Friday, August 12, 2011



Anna Hall and Ryan Roberts, members of Christian Pharmacists Fellowship International (CFPI), and Vinita Patel, resident pharmacist at the UF College of Pharmacy Medication Therapy Management (MTM) have joined our Home Van driveouts. Anna is also a professor at the UF College of Pharmacy and this fall she will have her CPFI students going on Home Van driveouts on a rotating basis. One CFPI student will go out on the Tuesday driveouts and work under the supervision of Dr. Abbitt, our Home Van doctor.

This is a huge step forward for us. Although we only dispense over-the-counter medications, none of us felt comfortable in that role. OTC medications are not harmless and should be administered from an understanding of the individual’s underlying medical problems and any other medications they may be taking. We gave out meds because, for example, alleviating the horror of a blinding toothache of someone who may, eventually, after being on a waiting list for weeks or months, get the tooth pulled, trumped theoretical considerations.

Anna and Vinita constructed a mini-pharmacy for the Home Van of tupperware containers that exactly fit into a banana box, each one labeled with the types of meds it contains. They are also collecting donations of OTC meds and are going to, along with Dr. Abbitt, help us apply for a grant to get vitamins from CVS.

To branch off a bit here, it has occurred to me that effective pain management may be one small piece in the effort to keep crack cocaine use from spreading. A few years ago we met a homeless woman who had two bad knees. She would come up to the van very slowly, with a friend helping her along, grimacing in pain at each step. Until one day when she came walking up to to the van, unassisted, with a big smile on her face. I asked her if she had gotten some medical care. She said, “No, I’m just having a good day.” After she left one of her friends said, sadly, “She’s started smoking crack.” Then I learned that crack is a highly effective pain medication that is available to homeless people 24/7. Our friend with the bad knees was a woman in late middle age who had lived indoors most of her life, holding down jobs and raising children. If she hadn’t fallen into poverty and homelessness, if she had had timely access to medical care and pain management, I don’t think in a hundred years she would have become a crack addict.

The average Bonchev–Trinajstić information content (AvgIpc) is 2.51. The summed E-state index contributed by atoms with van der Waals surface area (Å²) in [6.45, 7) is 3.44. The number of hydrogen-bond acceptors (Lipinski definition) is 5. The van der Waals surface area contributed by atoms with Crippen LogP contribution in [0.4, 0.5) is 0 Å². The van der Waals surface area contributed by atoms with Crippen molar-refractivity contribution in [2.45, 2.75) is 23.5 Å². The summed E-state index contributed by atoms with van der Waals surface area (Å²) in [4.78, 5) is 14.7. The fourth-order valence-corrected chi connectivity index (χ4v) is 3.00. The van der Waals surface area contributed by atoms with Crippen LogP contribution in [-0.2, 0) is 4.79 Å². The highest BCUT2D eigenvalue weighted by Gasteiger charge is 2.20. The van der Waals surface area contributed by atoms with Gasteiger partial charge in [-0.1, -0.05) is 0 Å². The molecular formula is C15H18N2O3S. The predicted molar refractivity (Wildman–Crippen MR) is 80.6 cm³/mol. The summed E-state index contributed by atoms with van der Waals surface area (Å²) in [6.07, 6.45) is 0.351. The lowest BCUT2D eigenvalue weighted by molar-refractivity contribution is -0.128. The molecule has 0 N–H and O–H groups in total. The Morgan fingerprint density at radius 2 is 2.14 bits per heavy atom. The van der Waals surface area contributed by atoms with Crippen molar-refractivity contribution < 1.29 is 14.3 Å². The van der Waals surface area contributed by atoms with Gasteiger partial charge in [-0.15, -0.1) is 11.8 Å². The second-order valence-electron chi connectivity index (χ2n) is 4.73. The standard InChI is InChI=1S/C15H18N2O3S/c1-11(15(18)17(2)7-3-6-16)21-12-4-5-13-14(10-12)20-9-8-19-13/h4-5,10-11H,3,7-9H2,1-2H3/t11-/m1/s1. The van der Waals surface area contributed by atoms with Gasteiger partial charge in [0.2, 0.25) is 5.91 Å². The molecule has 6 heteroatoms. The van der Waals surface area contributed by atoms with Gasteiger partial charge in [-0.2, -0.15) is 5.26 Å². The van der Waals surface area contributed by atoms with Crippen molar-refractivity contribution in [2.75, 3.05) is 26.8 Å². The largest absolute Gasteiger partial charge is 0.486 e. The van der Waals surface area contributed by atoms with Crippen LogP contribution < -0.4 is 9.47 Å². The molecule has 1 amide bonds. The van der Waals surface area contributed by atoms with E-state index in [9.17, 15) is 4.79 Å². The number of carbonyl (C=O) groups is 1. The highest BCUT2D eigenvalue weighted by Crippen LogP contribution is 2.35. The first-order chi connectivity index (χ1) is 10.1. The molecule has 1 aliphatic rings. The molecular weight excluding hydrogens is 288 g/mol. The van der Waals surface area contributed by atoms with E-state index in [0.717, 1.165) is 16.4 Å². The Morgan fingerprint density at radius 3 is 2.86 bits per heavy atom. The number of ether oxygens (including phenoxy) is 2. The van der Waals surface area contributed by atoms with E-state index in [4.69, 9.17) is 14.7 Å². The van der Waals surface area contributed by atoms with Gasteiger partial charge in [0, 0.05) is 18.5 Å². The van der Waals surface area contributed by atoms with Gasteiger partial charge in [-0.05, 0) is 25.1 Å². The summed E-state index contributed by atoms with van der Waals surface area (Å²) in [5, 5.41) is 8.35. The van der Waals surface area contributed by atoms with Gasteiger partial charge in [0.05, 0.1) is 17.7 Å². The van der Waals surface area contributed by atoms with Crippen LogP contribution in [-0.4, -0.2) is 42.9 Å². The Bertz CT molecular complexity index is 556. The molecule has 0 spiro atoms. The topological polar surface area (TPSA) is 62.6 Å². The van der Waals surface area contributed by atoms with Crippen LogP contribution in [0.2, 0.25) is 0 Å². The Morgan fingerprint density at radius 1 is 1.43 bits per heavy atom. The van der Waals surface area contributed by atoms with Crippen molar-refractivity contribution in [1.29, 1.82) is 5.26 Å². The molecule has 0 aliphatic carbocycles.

I’m not na├»ve enough to think you can fight the crack epidemic with a bottle if Ibuprofen, but, if you can keep even one person from walking down that road, it’s worth the whole game.

Anna tells me that their drive to collect OTC meds is getting off to a slow start, so some of you may want to contribute also. The dollar store on 13th street, the one down the street from Gainesville High School, btw, has excellent deals on aspirin and cold meds. The most frequently requested meds are for pain, heartburn, allergies, sinus congestion and skin infections. Vitamins are also requested frequently and, recently, many requests for Vitamin C. One of our homeless men follows the Linus Pauling Vitamin C regime and has been spreading the word that Vitamin C boosts your immune system and helps fight infection. He’s won a group of converts who have discovered that it really does.


We continue to receive wonderful donations from you, our extended Home Van family. A special thank you to all who have brought us bottled water. I wish you could directly experience how grateful people are for this assistance. So far this summer, the group of homeless folks we serve have not lost anyone to dehydration, which seems like a miracle to us when we are out there with them. After two hours we are fried, frizzled and done in. Spring Hill Baptist church makes their outdoor water faucet available to homeless people and undoubtedly other churches as well. It’s also a good idea to carry a few bottles of water in your car as you drive around. If you see a homeless person dragging down the sidewalk in this heat, give them some water.

Many blessings to all of you,

The Home Van needs tents, tarps, bottled water, Vienna sausages, creamy peanut butter, jelly, candles, white tube socks, batteries, bug spray, duct tape, books and games. Call 352-372-4825 to arrange for drop off. Financial donations to the Home Van should be in the form of checks made out to Citizens for Social Justice, Inc., earmarked for the Home Van, and mailed to 307 SE 6th Street, Gainesville, FL 32601, or can be made online at